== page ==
Congresswoman Ann McLane Kuster

Representing the 2nd District of New Hampshire
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RVCC Is Coming to Lebanon

Aug 26, 2015
In The News

Lebanon — The Community College System of New Hampshire has purchased the larger of two former Lebanon College buildings on the pedestrian mall in downtown Lebanon.

Local, regional and national officials announced the $1.6 million purchase — which paves the way for Claremont-based River Valley Community College to begin offering courses in Lebanon next fall — at a news conference outside the building on Tuesday.

The purchase was made with a 40-year loan at an interest rate of 3.6 percent from the U.S. Department of Agriculture Rural Development program.

“As a result of the funding, River Valley Community College will be able to establish — and I’m so excited to say this — a new fully accredited, state-of-the-art academic center here in Lebanon,” River Valley President Alicia Harvey-Smith said.

Her words were greeted by applause from an audience of approximately 35 people gathered on the mall.

In developing the list of courses to be offered in Lebanon, River Valley partnered with employers, including Dartmouth-Hitchcock Medical Center and Hypertherm, according to a USDA Rural Development news release.In Lebanon, River Valley expects to offer courses in business, information technology, liberal arts and humanities, Harvey-Smith said, adding that she anticipates hosting a grand opening at the new location in exactly one year.

River Valley, which currently serves approximately 1,000 students at its Claremont and Keene, N.H., campuses, anticipates the Lebanon expansion initially will increase enrollment by 500 students, with further room for expansion, according to the release.

Now, with the building in hand, River Valley aims to raise $750,000 to $1 million for renovations through a mixture of grants and private donations, said Kristyn Van Ostern, the Community College System’s associate vice chancellor of finance and strategic planning.

Needed renovations include a new furnace, phone system, security system and flooring, said Susan Henderson, River Valley’s assistant to the president for special projects. In addition, Henderson said, the school would like to replace the carpet flooring with new tile.

While River Valley is making building improvements, with an eye on opening for classes in fall 2016, the other former Lebanon College building will become home to the Ledyard Charter School this fall.

In early July, business partners Bob Haynes, a real estate executive, and Sutton, N.H., resident Bill Vierzen, who owns Title Mortgage Solution, purchased the 10,000-square-foot former Shoetorium building for $425,000 from Century Bank, which took ownership of both buildings at a May auction. Lebanon College had purchased the building for $725,000 in 2008.

Ledyard Charter School, an alternative public high school established in 2009, now will lease the classroom space on the building’s ground floor. The school, which is set to open for the year on Monday, previously has occupied an office space in the Whipple Block on the southern side of the pedestrian mall.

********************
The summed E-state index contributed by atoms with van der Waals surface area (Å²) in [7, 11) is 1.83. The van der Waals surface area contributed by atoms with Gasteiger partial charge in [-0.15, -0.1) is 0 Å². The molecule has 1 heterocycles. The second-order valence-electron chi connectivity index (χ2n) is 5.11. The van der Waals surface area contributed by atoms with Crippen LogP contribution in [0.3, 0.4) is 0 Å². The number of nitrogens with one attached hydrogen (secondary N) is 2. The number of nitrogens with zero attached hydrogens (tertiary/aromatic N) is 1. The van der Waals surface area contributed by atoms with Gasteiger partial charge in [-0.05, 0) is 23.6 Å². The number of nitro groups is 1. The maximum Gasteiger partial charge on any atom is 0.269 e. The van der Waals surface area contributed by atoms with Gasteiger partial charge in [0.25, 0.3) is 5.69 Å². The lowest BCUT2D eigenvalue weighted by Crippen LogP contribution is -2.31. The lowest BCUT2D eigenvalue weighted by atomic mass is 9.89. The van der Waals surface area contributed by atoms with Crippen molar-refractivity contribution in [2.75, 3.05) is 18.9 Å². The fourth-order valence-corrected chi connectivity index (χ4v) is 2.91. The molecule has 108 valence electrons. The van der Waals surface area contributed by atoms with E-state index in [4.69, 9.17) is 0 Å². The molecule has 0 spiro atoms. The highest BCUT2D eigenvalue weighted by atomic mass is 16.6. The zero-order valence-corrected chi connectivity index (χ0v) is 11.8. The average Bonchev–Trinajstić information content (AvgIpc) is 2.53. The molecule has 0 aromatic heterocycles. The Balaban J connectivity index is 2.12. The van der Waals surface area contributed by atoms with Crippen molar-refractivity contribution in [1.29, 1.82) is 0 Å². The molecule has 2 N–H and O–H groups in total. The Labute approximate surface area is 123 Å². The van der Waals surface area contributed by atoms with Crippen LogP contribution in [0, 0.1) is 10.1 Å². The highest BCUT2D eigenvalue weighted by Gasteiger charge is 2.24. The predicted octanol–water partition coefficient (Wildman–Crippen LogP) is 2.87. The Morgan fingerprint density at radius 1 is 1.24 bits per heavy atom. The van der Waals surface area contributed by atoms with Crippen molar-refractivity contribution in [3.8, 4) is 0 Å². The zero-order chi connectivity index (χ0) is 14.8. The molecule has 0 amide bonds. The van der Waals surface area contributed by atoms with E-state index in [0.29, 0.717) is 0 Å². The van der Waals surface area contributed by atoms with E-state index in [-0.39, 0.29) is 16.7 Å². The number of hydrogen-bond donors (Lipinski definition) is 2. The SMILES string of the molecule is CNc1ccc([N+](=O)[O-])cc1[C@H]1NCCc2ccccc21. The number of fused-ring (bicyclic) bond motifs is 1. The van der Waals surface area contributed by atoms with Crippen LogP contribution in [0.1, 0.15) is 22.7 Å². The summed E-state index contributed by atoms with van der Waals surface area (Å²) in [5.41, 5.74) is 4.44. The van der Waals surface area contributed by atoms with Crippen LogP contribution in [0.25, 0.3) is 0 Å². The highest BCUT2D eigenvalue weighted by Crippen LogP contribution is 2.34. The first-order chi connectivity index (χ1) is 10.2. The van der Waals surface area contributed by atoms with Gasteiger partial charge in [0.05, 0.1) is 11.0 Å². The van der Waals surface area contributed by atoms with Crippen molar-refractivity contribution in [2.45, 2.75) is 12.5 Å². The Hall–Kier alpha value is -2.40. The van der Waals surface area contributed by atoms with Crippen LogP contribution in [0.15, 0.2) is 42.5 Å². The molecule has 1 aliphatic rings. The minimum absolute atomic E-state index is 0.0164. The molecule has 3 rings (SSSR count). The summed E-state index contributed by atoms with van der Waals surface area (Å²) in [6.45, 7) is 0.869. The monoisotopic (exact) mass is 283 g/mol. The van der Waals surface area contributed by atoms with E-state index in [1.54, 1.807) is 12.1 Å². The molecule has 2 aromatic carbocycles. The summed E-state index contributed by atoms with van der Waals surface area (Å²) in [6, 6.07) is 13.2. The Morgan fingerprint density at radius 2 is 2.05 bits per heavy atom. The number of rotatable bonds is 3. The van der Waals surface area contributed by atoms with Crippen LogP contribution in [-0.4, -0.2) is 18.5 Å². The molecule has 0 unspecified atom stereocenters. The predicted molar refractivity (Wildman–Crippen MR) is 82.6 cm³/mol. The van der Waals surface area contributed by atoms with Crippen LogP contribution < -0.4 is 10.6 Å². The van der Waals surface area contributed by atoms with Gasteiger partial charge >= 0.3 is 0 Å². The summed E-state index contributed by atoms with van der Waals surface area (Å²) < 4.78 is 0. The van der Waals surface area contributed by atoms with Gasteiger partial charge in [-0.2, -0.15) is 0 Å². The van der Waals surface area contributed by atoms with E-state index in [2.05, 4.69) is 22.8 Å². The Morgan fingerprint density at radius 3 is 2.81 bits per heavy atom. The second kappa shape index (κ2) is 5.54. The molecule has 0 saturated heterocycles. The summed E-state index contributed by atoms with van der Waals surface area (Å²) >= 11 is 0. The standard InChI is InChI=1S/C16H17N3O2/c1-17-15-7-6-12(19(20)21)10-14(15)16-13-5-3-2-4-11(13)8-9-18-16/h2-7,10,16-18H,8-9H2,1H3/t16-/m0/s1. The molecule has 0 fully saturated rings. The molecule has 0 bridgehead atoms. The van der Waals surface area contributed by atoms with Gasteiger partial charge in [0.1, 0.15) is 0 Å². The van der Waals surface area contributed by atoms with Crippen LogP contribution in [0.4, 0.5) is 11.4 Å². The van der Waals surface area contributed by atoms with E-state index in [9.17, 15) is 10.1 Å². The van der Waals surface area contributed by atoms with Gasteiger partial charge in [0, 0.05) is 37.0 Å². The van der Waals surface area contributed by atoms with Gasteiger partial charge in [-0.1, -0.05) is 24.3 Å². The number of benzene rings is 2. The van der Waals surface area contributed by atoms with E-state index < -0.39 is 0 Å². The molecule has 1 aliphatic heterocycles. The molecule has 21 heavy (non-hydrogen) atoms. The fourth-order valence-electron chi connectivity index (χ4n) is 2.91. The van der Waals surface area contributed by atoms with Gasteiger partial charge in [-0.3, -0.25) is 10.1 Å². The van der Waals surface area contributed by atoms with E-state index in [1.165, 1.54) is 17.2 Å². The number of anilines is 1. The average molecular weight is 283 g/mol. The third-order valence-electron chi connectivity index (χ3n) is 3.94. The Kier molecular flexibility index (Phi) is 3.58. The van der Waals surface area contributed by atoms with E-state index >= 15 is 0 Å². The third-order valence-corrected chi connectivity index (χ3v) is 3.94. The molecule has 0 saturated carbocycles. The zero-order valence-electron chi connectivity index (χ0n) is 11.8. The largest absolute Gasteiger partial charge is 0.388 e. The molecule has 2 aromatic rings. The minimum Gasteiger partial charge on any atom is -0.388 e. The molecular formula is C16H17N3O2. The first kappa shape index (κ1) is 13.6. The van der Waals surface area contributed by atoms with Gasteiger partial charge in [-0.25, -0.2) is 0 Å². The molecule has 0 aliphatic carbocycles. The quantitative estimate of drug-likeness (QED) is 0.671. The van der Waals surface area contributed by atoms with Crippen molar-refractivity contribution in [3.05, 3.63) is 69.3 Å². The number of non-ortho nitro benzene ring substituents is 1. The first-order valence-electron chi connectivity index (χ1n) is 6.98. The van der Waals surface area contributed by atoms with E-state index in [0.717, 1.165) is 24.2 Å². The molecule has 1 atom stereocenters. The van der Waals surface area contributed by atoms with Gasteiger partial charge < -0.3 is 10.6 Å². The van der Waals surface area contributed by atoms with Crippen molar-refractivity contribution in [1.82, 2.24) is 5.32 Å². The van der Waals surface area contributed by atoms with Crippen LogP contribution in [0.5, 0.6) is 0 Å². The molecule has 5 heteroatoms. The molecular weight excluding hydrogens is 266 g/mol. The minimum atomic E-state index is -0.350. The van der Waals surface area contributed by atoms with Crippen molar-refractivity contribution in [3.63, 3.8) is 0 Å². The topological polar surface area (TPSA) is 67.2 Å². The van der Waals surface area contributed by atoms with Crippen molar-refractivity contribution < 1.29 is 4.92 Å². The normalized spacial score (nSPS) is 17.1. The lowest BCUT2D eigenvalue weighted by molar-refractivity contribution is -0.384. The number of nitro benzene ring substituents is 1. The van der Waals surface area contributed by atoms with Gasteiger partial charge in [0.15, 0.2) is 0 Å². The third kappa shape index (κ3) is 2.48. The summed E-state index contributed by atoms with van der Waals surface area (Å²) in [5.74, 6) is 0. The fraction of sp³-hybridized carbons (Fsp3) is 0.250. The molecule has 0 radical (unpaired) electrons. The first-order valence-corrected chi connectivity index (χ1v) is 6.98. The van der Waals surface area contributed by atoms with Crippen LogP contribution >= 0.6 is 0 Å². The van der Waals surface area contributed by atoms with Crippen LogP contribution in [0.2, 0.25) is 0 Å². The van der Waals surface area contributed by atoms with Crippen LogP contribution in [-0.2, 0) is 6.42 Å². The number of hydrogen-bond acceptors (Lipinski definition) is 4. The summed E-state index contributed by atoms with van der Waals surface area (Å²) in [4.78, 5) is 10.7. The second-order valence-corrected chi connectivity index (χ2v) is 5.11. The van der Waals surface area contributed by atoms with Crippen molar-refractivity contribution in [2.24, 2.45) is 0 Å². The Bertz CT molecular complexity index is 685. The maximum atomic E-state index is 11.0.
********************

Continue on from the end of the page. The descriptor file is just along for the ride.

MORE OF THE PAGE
“They’re taking care of a population of students that deserves to be taken care of,” said Haynes, who attended Tuesday’s news conference. “We saw it as a good opportunity to do something good there.”

Haynes said he and Vierzen still are seeking a tenant for the building’s first floor. He said a restaurant or brew pub to balance out Three Tomatoes and Salt hill Pub at the other end of the pedestrian mall would be “dynamite.”

The Community College System’s $1.6 million loan from Rural Development is the first time a community college in the region has utilized such a loan since they were enabled through a provision in the 2014 Farm Bill said Ted Brady, the director of the Rural Development program in Vermont and New Hampshire.Educational opportunities are an important part of a vibrant downtown, said officials gathered at Tuesday’s news conference. They said they hoped the Community College System’s successful use of the Rural Development loan would become a model for other community colleges around the country.

Brady described community colleges as the “backbone of our national economy,” providing individuals with the training they need to get jobs and employers with the trained workforce they need.

U.S. Rep. Annie Kuster, D-N.H., described River Valley’s expansion to Lebanon as the “most concrete result I’ve had from running for Congress.”

Kuster put forward the amendment to the farm bill that created the provision allowing for Rural Development to grant such loans to community colleges.

“I have to tell you my heart just jumps at the prospect of 500 students getting the opportunity for higher education right here in Lebanon for all that means for the Upper Valley for community development, for economic development, but most importantly for human development,” she said.

Further discussion of Rural Development’s loan and grant programs and the challenges facing community colleges in rural areas around the country took place following the news conference at a seminar at the Fireside Inn in West Lebanon.

After the news conference, Lebanon Area Chamber of Commerce President Paul Boucher said he had “mixed emotions.”

Boucher, who was chairman of the board for Lebanon College for several years and currently is treasurer of the Community College of New Hampshire Foundation, said he “hated” to see Lebanon College go.

Lebanon College, which suffered from declining enrollment and financial difficulties in recent years, was forced to close last August, a week before classes were to start.

As a solution to the vacancy created by the college’s departure, however, Boucher said River Valley’s arrival is “win-win.”

The chamber’s members on the pedestrian mall are “extremely happy,” he said.

Nora Doyle-Burr can be reached at or 603-727-3213.